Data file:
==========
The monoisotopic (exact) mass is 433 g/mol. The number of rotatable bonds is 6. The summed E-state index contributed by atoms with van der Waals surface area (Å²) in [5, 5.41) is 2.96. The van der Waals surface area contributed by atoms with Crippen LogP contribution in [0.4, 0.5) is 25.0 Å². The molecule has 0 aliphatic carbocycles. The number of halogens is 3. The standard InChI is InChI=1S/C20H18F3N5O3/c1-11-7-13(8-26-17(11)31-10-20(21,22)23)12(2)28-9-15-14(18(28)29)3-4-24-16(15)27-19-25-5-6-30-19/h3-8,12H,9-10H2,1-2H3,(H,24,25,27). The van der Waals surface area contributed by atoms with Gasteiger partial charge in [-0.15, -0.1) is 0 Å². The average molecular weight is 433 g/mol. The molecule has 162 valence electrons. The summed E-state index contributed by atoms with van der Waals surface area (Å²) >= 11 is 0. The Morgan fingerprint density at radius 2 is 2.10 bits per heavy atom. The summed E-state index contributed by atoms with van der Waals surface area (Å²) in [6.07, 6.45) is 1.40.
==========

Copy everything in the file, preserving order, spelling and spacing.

The monoisotopic (exact) mass is 433 g/mol. The number of rotatable bonds is 6. The summed E-state index contributed by atoms with van der Waals surface area (Å²) in [5, 5.41) is 2.96. The van der Waals surface area contributed by atoms with Crippen LogP contribution in [0.4, 0.5) is 25.0 Å². The molecule has 0 aliphatic carbocycles. The number of halogens is 3. The standard InChI is InChI=1S/C20H18F3N5O3/c1-11-7-13(8-26-17(11)31-10-20(21,22)23)12(2)28-9-15-14(18(28)29)3-4-24-16(15)27-19-25-5-6-30-19/h3-8,12H,9-10H2,1-2H3,(H,24,25,27). The van der Waals surface area contributed by atoms with Gasteiger partial charge in [-0.15, -0.1) is 0 Å². The average molecular weight is 433 g/mol. The molecule has 162 valence electrons. The summed E-state index contributed by atoms with van der Waals surface area (Å²) >= 11 is 0. The Morgan fingerprint density at radius 2 is 2.10 bits per heavy atom. The summed E-state index contributed by atoms with van der Waals surface area (Å²) in [6.07, 6.45) is 1.40.